HAZANO, Syria -- One cold winter night in February 2020, Ibrahim Othman went out to pray and came home cradling a baby girl, abandoned at the doorstep of the village mosque just hours after she was born.
"I took her home and told my wife, 'I brought you a gift'," said the 59-year-old resident of Hazano, in opposition-held northwest Syria.
He named the baby Hibatullah, meaning "gift of God", and decided to raise her as one of the family.
Officials say babies are being left outside mosques, hospitals and even under olive trees in war-torn Syria as more than 12 years of grinding conflict fuel poverty and desperation.
"Only a few cases of child abandonment" were officially documented before the war broke out in 2011, according to the Washington-based group Syrians for Truth and Justice, which records human rights abuses in the country.
But between early 2021 and late 2022, more than 100 children -- 62 of them girls -- were found abandoned across the country, it said in a March report, estimating the real figure to be much higher.
"The numbers have increased dramatically" since the start of the conflict along with "the social and economic repercussions of the war" affecting both regime-controlled and opposition-held areas, the group said.
It pointed to factors including poverty, instability, insecurity and child marriage, along with sexual abuse and pregnancy out of wedlock.
While adoption is forbidden across Syria, Othman has asked the local authorities for permission to raise Hibatullah.
"I told my children that if I die, she should have part of my inheritance," even though she can never officially be part of the family, he said, breaking into tears.
The three-year-old now calls him "grandpa".
"She is just an innocent child," Othman said.
Spike in child abandonments
Health department official Zaher Hajjo said 53 abandoned newborn babies had been registered in regime-controlled areas in the first 10 months of last year -- 28 boys and 25 girls.
In opposition-held Idlib province, social workers at the main centre for abandoned children tended to tiny babies wrapped tightly in blankets in basic cradles, some spruced up with purple paint or ribbons.
In the bare-walled room, one woman rocked a baby to sleep with one hand while feeding another milk with the other.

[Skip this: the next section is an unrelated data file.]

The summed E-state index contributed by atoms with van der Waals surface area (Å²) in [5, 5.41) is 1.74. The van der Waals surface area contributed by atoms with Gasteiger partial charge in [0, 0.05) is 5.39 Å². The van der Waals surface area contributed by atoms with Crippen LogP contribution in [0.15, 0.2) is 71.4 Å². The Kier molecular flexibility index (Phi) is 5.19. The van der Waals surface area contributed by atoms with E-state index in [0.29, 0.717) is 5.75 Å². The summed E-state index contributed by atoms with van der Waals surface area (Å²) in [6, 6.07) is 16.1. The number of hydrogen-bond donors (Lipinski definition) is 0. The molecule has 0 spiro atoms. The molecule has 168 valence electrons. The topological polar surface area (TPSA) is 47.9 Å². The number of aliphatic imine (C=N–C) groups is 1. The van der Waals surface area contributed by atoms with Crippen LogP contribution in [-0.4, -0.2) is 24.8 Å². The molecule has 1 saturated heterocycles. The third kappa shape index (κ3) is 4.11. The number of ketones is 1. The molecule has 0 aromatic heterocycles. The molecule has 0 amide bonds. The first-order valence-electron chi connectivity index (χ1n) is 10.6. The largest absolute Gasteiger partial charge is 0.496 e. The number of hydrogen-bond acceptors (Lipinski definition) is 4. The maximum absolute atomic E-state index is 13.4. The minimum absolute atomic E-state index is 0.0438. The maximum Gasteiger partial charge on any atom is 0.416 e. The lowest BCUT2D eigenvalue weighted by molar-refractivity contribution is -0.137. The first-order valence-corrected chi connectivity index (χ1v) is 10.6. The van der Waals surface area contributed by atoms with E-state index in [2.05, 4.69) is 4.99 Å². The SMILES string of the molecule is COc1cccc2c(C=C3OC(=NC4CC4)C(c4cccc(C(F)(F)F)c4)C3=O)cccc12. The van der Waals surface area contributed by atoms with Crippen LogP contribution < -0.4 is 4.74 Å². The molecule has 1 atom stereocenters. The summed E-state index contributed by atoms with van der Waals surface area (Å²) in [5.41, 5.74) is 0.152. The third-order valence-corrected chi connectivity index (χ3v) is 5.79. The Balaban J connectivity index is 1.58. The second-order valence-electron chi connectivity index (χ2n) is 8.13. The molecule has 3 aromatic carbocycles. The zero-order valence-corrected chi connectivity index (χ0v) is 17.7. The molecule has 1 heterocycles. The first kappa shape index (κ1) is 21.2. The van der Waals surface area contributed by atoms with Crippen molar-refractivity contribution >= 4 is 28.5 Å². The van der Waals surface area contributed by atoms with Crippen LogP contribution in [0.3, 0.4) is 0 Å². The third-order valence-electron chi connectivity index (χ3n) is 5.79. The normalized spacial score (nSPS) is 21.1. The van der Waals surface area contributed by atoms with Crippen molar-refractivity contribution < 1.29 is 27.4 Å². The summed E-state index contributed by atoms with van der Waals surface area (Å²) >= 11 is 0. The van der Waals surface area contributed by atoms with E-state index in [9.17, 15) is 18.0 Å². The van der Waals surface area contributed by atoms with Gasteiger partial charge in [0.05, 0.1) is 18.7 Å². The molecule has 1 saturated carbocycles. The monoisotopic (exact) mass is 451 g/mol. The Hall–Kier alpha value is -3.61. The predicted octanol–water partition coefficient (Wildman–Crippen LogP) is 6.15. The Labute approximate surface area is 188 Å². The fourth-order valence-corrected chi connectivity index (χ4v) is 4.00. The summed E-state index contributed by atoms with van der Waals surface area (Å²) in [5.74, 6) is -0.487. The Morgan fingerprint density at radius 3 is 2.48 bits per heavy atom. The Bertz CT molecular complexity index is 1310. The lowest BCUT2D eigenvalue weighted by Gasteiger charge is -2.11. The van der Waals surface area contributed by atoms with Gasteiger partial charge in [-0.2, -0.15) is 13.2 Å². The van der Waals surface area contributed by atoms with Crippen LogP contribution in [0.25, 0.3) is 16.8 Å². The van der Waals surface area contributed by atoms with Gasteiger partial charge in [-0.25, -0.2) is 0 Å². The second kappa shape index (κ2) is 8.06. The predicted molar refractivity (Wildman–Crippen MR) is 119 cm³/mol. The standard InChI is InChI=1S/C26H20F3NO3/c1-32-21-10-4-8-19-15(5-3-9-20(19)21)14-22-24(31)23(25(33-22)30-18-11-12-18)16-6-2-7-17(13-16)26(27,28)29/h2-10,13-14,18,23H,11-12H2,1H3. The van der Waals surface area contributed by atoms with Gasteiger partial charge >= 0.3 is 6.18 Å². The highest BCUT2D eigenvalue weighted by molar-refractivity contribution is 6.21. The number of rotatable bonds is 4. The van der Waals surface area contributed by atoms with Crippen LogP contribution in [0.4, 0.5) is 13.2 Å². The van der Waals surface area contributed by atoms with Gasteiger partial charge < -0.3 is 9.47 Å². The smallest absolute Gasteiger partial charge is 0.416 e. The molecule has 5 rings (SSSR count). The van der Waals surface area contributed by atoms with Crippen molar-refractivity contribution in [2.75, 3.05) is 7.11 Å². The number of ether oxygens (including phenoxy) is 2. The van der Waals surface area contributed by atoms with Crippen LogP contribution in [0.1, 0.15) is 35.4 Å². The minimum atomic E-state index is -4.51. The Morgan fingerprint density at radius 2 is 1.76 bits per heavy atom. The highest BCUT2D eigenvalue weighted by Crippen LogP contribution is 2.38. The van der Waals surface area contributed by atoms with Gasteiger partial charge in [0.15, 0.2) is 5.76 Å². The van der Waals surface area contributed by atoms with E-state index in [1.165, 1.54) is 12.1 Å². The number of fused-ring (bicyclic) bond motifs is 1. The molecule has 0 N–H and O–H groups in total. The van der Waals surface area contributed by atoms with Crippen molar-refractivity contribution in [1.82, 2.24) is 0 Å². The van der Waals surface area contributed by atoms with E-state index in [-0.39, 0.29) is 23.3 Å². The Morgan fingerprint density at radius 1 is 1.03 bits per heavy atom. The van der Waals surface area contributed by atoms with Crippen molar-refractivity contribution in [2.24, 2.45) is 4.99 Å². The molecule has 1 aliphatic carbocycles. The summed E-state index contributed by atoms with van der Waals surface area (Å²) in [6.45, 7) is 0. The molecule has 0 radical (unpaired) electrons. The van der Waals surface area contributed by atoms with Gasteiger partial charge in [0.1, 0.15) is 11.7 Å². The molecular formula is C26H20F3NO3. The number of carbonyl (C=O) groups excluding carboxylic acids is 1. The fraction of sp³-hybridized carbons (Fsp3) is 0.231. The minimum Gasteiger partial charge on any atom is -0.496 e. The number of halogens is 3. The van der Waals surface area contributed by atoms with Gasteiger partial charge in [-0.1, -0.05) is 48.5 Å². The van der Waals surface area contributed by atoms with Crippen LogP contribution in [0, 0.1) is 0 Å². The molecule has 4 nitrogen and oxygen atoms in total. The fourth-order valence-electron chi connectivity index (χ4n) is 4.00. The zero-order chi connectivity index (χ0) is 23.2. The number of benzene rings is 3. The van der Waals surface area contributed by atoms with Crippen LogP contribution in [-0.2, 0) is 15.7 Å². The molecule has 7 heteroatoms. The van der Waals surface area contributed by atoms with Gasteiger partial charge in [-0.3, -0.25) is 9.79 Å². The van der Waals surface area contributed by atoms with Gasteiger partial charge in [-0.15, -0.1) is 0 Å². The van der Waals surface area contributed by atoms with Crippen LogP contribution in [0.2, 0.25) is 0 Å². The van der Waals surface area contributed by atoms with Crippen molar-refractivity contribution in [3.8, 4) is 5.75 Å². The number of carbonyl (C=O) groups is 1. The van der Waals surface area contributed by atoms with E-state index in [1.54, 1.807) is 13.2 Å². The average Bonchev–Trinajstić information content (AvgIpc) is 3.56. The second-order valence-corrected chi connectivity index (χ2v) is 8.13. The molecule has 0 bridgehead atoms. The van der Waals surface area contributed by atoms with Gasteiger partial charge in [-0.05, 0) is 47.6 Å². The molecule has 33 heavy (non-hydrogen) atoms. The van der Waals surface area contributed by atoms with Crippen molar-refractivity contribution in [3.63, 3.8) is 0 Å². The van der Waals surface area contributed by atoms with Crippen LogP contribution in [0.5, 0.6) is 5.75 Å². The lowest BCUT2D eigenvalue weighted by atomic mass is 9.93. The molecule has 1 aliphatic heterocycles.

Faisal al-Hammoud, head of programmes at the centre, said one baby girl they took in was found under an olive tree after being mauled by a cat.
"Blood was dripping down her face," he said, adding that the orphanage had since entrusted her to a family.
Workers follow up to make sure such babies are well treated and "that there is no child trafficking", Hammoud added.
The centre has taken in 26 babies -- 14 girls and 12 boys -- since it opened in 2019, and nine this year alone, said Abdullah Abdullah, a civil affairs official with Idlib's opposition authorities.
"The war is to blame and families too" for child abandonments, Abdullah said.
"These children are victims," he added.
Many blame al-Assad's regime
Syrian president Bashar al-Assad this year issued a decree creating dedicated facilities for the children, who would be automatically registered as Arab, Syrian and Muslim, with the place of birth as the location they were found.
But many blame al-Assad for creating the conditions that have led people to engage in such acts of desperation.
Syria's protracted war, stoked by Russia and Iran, has killed more than 500,000 people, displaced millions and ravaged the country's infrastructure.
Russian-backed bombing runs in opposition-controlled Idlib province, where thousands of regime opponents fled al-Assad's brutality, have killed Syrian civilians and laid waste to vital infrastructure.
Al-Assad's human rights violations have triggered international sanctions that have further weakened its shattered economy, and the regime has stolen aid intended for the Syrian people.
The Arab League readmitted al-Assad on May 19 following more than a decade of exile, but many believe the move is premature, saying the regime first must be held accountable for its crimes against the Syrian people.
Al-Assad should be put on trial following "hundreds of thousands of deaths" and "chemical arms use" during the war, the French foreign minister said Tuesday (May 23).
Asked during a television interview if she wanted al-Assad to be tried, Catherine Colonna said "the answer is yes", adding that "the battle against crime, against impunity is part of French diplomacy".
Paris will not be changing its policy towards the Syrian ruler, she said.
"We have to remember who Bashar al-Assad is," she said. "He's a leader who has been the enemy of his own people for more than 10 years."
"So long as he doesn't change, so long as he doesn't commit to reconciliation, to the fight against terrorism, the fight against drugs ... so long as he doesn't fulfill his commitments, there's no reason to change our attitude towards him."